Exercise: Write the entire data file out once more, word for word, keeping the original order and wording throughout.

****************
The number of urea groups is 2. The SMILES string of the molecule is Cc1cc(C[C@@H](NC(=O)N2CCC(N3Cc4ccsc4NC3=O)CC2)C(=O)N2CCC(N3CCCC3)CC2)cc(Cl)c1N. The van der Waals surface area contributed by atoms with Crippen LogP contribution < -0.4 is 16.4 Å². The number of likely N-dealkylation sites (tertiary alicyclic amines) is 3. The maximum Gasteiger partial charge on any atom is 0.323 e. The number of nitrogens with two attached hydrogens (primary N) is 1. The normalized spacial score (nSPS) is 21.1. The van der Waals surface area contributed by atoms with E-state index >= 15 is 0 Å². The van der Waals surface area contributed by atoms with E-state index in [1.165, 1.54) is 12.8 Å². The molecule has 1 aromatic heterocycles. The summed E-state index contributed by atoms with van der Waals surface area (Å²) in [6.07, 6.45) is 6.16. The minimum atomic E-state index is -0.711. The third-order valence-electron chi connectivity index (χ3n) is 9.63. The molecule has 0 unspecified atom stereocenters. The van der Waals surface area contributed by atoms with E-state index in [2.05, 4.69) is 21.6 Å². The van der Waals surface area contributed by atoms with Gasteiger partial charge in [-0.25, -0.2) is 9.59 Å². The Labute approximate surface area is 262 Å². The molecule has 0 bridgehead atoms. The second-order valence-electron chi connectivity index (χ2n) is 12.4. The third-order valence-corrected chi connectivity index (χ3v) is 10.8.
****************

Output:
The number of urea groups is 2. The SMILES string of the molecule is Cc1cc(C[C@@H](NC(=O)N2CCC(N3Cc4ccsc4NC3=O)CC2)C(=O)N2CCC(N3CCCC3)CC2)cc(Cl)c1N. The van der Waals surface area contributed by atoms with Crippen LogP contribution < -0.4 is 16.4 Å². The number of likely N-dealkylation sites (tertiary alicyclic amines) is 3. The maximum Gasteiger partial charge on any atom is 0.323 e. The number of nitrogens with two attached hydrogens (primary N) is 1. The normalized spacial score (nSPS) is 21.1. The van der Waals surface area contributed by atoms with E-state index >= 15 is 0 Å². The van der Waals surface area contributed by atoms with E-state index in [1.165, 1.54) is 12.8 Å². The molecule has 1 aromatic heterocycles. The summed E-state index contributed by atoms with van der Waals surface area (Å²) in [6.07, 6.45) is 6.16. The minimum atomic E-state index is -0.711. The third-order valence-electron chi connectivity index (χ3n) is 9.63. The molecule has 0 unspecified atom stereocenters. The van der Waals surface area contributed by atoms with E-state index in [2.05, 4.69) is 21.6 Å². The van der Waals surface area contributed by atoms with Gasteiger partial charge in [-0.25, -0.2) is 9.59 Å². The Labute approximate surface area is 262 Å². The molecule has 0 bridgehead atoms. The second-order valence-electron chi connectivity index (χ2n) is 12.4. The third-order valence-corrected chi connectivity index (χ3v) is 10.8.